* Bethersden Marble

The historic Village of Bethersden is dominated by St Margaret’s Church with its stunning 15th Century Tower but is well known for formerly producing Bethersden Marble and the village was also once the centre of the Kentish Wool Trade.

The oldest rocks in Kent are the Hastings Beds, sandstones which outcrop at places like Harrison's Rocks near Tunbridge Wells. Above, the Weald Clay is made up of soft shale and mudstone with bands of freshwater limestone known as Bethersden Marble (the term ‘marble’ being used as the stone is capable of taking a polish) which is also known as Paludina limestone, Sussex Marble, winklestone, Charlwood Stone, Laughton Marble, and Petworth Marble.

Whatever it is called, its defining characteristic is the particular type of fossil snail whose sectioned shell gives the stone its unique character: the freshwater gastropod Paludina (now known as Viviparus). In the past, other shelly limestones, especially those containing the bivalve Cyrena, were probably passed off as Sussex Marble. It fact, it is a product of a geological curiosity. At some period, it seems, this area was some kind of crustacean Sargasso Sea, to which a particular species of water snail resorted for what no doubt seemed good reasons at the time. The creatures died there in their millions and their shells were compressed into a rock strata during a million years or so, to be quarried as Bethersden marble in a very few short centuries.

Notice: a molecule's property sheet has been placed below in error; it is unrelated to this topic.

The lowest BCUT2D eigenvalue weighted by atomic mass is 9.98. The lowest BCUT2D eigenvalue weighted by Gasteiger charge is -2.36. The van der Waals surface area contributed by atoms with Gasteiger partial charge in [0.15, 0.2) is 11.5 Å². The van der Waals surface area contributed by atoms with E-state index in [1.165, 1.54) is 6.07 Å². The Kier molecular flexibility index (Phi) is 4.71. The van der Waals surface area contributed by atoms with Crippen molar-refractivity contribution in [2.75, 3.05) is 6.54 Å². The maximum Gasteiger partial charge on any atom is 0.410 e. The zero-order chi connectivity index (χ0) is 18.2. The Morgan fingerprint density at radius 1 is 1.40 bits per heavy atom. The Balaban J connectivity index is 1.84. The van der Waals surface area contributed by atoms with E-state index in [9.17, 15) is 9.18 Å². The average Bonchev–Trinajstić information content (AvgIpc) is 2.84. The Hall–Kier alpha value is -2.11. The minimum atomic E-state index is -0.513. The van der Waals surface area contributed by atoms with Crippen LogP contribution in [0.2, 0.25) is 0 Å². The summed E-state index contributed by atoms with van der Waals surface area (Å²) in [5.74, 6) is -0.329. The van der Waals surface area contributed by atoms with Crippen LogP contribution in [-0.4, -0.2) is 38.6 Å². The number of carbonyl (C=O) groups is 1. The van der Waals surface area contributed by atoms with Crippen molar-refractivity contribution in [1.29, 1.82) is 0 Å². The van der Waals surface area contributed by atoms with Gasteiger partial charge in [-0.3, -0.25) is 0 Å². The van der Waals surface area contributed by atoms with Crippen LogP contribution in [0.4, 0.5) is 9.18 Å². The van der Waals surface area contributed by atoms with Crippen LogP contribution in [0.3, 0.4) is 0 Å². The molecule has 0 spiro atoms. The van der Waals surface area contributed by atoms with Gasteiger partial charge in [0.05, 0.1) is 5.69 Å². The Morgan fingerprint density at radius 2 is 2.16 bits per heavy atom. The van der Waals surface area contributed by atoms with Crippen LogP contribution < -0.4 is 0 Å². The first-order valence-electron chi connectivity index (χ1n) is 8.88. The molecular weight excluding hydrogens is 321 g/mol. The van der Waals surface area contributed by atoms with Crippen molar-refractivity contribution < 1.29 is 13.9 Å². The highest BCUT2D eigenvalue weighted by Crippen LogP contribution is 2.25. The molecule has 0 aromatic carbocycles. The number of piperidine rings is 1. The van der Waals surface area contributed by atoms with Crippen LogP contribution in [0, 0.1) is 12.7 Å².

The limestone occurs in beds up to 30 cm thick with the ‘Bethersden Marble’ used extensively in Kent for decorative work, paving and building stone and a more practical use for lining clay routes (footpaths) with slabs of the mock marble across the sticky Wealden clay fields. These made causeways, across which, pack horses loaded with raw wool and finished woollen goods could pick their way to the markets that made the local industry one of the richest in England for four hundred years.

The two Kent cathedrals, Canterbury and Rochester, as well as many humbler churches and large houses throughout the county, are embellished with Bethersden marble. The Village's own church of St Margaret has none, apart from that which paves the south porch. The Dering Arms at Pluckley Station provides an example of the use of ‘Bethersden Marble’ (which crops out to the south of the village), with Ragstone blocks. Biddenden lined pavements along its high street is also another good example.

The stone is no longer quarried and Bethersden has lost its textile industry. Not much more than a hamlet now, it is still an attractive place, with a short street lined with typically Wealden weather boarded houses and several old hall houses.

At Potters Farm, the approach steps and patio around the Farm House and the B&B accomodation comprise Bethersden Marble (see below):